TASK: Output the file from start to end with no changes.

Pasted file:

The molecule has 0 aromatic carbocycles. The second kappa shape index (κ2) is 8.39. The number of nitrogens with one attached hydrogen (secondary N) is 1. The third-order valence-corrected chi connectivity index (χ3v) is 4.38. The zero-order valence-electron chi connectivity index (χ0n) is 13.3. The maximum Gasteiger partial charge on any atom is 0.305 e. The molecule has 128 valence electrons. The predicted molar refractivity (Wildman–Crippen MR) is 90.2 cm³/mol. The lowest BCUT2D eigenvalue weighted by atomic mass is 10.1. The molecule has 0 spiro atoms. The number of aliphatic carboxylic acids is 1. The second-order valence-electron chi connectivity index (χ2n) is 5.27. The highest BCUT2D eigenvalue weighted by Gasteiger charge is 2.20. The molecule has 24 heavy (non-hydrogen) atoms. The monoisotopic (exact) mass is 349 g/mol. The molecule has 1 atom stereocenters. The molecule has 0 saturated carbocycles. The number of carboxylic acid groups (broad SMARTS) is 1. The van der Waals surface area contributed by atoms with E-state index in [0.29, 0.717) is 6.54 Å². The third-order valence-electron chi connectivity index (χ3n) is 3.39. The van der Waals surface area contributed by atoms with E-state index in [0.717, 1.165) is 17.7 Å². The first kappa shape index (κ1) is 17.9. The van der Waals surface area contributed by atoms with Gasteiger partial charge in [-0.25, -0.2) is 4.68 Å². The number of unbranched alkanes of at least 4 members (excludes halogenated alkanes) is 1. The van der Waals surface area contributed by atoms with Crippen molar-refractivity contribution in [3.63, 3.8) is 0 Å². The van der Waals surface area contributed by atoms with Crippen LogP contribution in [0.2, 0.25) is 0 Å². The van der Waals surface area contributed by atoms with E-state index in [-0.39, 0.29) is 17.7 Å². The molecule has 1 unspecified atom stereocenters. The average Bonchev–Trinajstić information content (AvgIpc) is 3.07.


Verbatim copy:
The molecule has 0 aromatic carbocycles. The second kappa shape index (κ2) is 8.39. The number of nitrogens with one attached hydrogen (secondary N) is 1. The third-order valence-corrected chi connectivity index (χ3v) is 4.38. The zero-order valence-electron chi connectivity index (χ0n) is 13.3. The maximum Gasteiger partial charge on any atom is 0.305 e. The molecule has 128 valence electrons. The predicted molar refractivity (Wildman–Crippen MR) is 90.2 cm³/mol. The lowest BCUT2D eigenvalue weighted by atomic mass is 10.1. The molecule has 0 spiro atoms. The number of aliphatic carboxylic acids is 1. The second-order valence-electron chi connectivity index (χ2n) is 5.27. The highest BCUT2D eigenvalue weighted by Gasteiger charge is 2.20. The molecule has 24 heavy (non-hydrogen) atoms. The monoisotopic (exact) mass is 349 g/mol. The molecule has 1 atom stereocenters. The molecule has 0 saturated carbocycles. The number of carboxylic acid groups (broad SMARTS) is 1. The van der Waals surface area contributed by atoms with E-state index in [0.29, 0.717) is 6.54 Å². The third-order valence-electron chi connectivity index (χ3n) is 3.39. The van der Waals surface area contributed by atoms with E-state index in [0.717, 1.165) is 17.7 Å². The first kappa shape index (κ1) is 17.9. The van der Waals surface area contributed by atoms with Gasteiger partial charge in [-0.25, -0.2) is 4.68 Å². The number of unbranched alkanes of at least 4 members (excludes halogenated alkanes) is 1. The van der Waals surface area contributed by atoms with Crippen molar-refractivity contribution in [3.63, 3.8) is 0 Å². The van der Waals surface area contributed by atoms with Crippen LogP contribution in [0.2, 0.25) is 0 Å². The van der Waals surface area contributed by atoms with E-state index in [-0.39, 0.29) is 17.7 Å². The molecule has 1 unspecified atom stereocenters. The average Bonchev–Trinajstić information content (AvgIpc) is 3.07.